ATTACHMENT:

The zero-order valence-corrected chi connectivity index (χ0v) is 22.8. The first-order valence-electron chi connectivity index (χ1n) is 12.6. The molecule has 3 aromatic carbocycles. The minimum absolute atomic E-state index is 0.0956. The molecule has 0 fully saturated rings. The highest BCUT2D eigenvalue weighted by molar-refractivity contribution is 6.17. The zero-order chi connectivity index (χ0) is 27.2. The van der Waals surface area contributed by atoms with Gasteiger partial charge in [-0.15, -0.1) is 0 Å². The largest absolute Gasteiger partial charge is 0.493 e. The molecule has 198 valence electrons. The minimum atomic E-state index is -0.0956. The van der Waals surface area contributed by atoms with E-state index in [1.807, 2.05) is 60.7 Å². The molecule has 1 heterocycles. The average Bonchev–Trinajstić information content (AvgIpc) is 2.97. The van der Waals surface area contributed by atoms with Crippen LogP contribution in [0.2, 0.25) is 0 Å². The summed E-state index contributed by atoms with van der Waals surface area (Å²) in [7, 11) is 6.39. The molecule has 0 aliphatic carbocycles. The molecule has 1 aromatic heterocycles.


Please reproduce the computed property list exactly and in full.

The zero-order valence-corrected chi connectivity index (χ0v) is 22.8. The first-order valence-electron chi connectivity index (χ1n) is 12.6. The molecule has 3 aromatic carbocycles. The minimum absolute atomic E-state index is 0.0956. The molecule has 0 fully saturated rings. The highest BCUT2D eigenvalue weighted by molar-refractivity contribution is 6.17. The zero-order chi connectivity index (χ0) is 27.2. The van der Waals surface area contributed by atoms with Gasteiger partial charge in [-0.15, -0.1) is 0 Å². The largest absolute Gasteiger partial charge is 0.493 e. The molecule has 198 valence electrons. The minimum atomic E-state index is -0.0956. The van der Waals surface area contributed by atoms with E-state index in [1.807, 2.05) is 60.7 Å². The molecule has 1 heterocycles. The average Bonchev–Trinajstić information content (AvgIpc) is 2.97. The van der Waals surface area contributed by atoms with Crippen LogP contribution in [0.2, 0.25) is 0 Å². The summed E-state index contributed by atoms with van der Waals surface area (Å²) in [7, 11) is 6.39. The molecule has 0 aliphatic carbocycles. The molecule has 1 aromatic heterocycles.